Fiber optic in residential broadband applications is established and ubiquitous; running 90 percent of the entire Internet, including the technology that lets cable companies provide those blazing fast CATV services over their coaxial network. Bandwidth over fiber has improved continuously over time and researchers pushing the limits still see about one million times more data bandwidth capability than is currently being used.

The Princeton Broadband Committee welcomes all comments and suggestions relating to this issue, which we will address via this website.

 

Wireless Technology Not the Answer for Princeton

From the Speak Out section of the Landmark

In response to Edwin Carlson’s July 17 Speak Out about wireless and “faster horses,’’ sometimes engineers over think the solution and end up with a product that really doesn’t solve a problem.

Carlson refers to a quote attributed to Henry Ford implying that using fiber optic technology to deliver Internet service to Princeton is relying too much on the same old-style technology rather than embracing the newest fad technology.

If Henry Ford had really thought too hard, he might have designed a vehicle that ran underground (like a mole car) rather than on surface roads because the shortest route between two places is to tunnel through the ground instead of over the curvature of the Earth.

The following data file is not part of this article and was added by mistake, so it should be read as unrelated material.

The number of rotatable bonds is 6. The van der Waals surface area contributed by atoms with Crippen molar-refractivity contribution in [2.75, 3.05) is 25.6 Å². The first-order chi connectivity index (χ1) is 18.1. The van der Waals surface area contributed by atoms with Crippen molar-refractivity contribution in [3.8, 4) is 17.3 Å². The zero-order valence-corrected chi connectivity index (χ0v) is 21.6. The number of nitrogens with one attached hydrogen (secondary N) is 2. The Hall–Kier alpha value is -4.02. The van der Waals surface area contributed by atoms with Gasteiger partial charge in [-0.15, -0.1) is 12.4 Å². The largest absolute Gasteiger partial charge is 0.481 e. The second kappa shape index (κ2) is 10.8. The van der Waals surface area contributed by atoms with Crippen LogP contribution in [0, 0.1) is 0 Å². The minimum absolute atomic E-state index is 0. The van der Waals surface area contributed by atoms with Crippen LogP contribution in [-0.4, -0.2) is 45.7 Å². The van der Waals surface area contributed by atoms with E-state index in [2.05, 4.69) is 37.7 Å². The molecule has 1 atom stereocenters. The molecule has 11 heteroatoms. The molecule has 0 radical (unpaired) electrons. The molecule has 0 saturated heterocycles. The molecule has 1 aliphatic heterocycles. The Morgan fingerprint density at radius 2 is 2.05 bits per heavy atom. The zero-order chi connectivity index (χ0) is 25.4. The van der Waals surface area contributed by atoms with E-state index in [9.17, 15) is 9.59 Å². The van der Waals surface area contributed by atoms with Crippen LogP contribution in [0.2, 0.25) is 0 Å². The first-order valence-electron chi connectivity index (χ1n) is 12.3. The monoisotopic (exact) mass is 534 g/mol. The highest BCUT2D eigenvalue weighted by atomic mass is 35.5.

In 1984, Princeton embraced new, green technology and installed windmills to generate electricity. Maybe that was a good idea, maybe not. I wasn’t living here then. Then we replaced those windmills with much more expensive windmills. Maybe that was a really bad idea because the business model for wind is still not profitable (or in our case doesn’t even break even.)

In 2006, the Princeton Municipal Light Department installed a new-style wireless based Internet system. It never worked well. Many houses in town were too remote or out of the line of sight of the towers and the entire system was overloaded from the beginning. The system Carlson pins his hopes on has engineering specifications inferior even to the existing PMLD net system.

Wouldn’t it be nice to use a technology that is completely proven to be reliable and able to handle almost any future need rather than try another fad that is a bad fit for our needs?

A wireless solution is great for an area like a city where lots of different people are moving around, going between bars and restaurants and public transportation. Most of these people are walking around with tiny phone screens checking email or getting directions. That doesn’t require much bandwidth.

This is not Princeton. People are in their houses for the most part. In the house, the need for bandwidth is much greater. While